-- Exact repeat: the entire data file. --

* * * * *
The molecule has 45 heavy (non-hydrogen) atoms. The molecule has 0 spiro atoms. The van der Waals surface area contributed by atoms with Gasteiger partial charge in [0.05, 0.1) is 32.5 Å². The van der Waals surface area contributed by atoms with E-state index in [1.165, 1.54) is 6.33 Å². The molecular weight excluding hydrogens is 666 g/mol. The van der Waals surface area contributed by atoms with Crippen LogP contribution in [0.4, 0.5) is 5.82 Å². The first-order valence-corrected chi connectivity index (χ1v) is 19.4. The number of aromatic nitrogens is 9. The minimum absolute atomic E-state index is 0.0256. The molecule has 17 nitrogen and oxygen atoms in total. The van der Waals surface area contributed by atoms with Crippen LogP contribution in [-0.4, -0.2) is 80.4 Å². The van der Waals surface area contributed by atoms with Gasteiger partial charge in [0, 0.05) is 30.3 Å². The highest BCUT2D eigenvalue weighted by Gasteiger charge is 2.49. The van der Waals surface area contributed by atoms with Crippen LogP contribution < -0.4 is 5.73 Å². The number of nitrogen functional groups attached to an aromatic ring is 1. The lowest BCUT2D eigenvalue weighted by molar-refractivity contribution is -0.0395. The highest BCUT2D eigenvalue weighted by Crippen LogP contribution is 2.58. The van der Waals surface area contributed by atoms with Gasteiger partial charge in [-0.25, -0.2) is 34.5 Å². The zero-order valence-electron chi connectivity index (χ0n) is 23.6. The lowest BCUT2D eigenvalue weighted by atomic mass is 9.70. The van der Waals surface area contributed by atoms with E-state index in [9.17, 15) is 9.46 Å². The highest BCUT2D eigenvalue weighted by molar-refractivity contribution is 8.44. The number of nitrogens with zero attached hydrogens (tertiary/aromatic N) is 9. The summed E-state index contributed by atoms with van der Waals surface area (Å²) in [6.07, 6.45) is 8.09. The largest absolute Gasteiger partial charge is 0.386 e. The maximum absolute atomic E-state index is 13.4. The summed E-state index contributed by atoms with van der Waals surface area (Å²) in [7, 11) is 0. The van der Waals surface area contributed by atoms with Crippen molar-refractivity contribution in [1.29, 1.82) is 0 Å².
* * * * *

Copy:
The molecule has 45 heavy (non-hydrogen) atoms. The molecule has 0 spiro atoms. The van der Waals surface area contributed by atoms with Gasteiger partial charge in [0.05, 0.1) is 32.5 Å². The van der Waals surface area contributed by atoms with E-state index in [1.165, 1.54) is 6.33 Å². The molecular weight excluding hydrogens is 666 g/mol. The van der Waals surface area contributed by atoms with Crippen LogP contribution in [0.4, 0.5) is 5.82 Å². The first-order valence-corrected chi connectivity index (χ1v) is 19.4. The number of aromatic nitrogens is 9. The minimum absolute atomic E-state index is 0.0256. The molecule has 17 nitrogen and oxygen atoms in total. The van der Waals surface area contributed by atoms with Crippen LogP contribution in [-0.4, -0.2) is 80.4 Å². The van der Waals surface area contributed by atoms with Gasteiger partial charge in [0, 0.05) is 30.3 Å². The highest BCUT2D eigenvalue weighted by Gasteiger charge is 2.49. The van der Waals surface area contributed by atoms with Crippen LogP contribution < -0.4 is 5.73 Å². The number of nitrogen functional groups attached to an aromatic ring is 1. The lowest BCUT2D eigenvalue weighted by molar-refractivity contribution is -0.0395. The highest BCUT2D eigenvalue weighted by Crippen LogP contribution is 2.58. The van der Waals surface area contributed by atoms with Gasteiger partial charge in [-0.25, -0.2) is 34.5 Å². The zero-order valence-electron chi connectivity index (χ0n) is 23.6. The lowest BCUT2D eigenvalue weighted by atomic mass is 9.70. The van der Waals surface area contributed by atoms with E-state index in [9.17, 15) is 9.46 Å². The highest BCUT2D eigenvalue weighted by molar-refractivity contribution is 8.44. The number of nitrogens with zero attached hydrogens (tertiary/aromatic N) is 9. The summed E-state index contributed by atoms with van der Waals surface area (Å²) in [6.07, 6.45) is 8.09. The largest absolute Gasteiger partial charge is 0.386 e. The maximum absolute atomic E-state index is 13.4. The summed E-state index contributed by atoms with van der Waals surface area (Å²) in [7, 11) is 0. The van der Waals surface area contributed by atoms with Crippen molar-refractivity contribution in [1.29, 1.82) is 0 Å².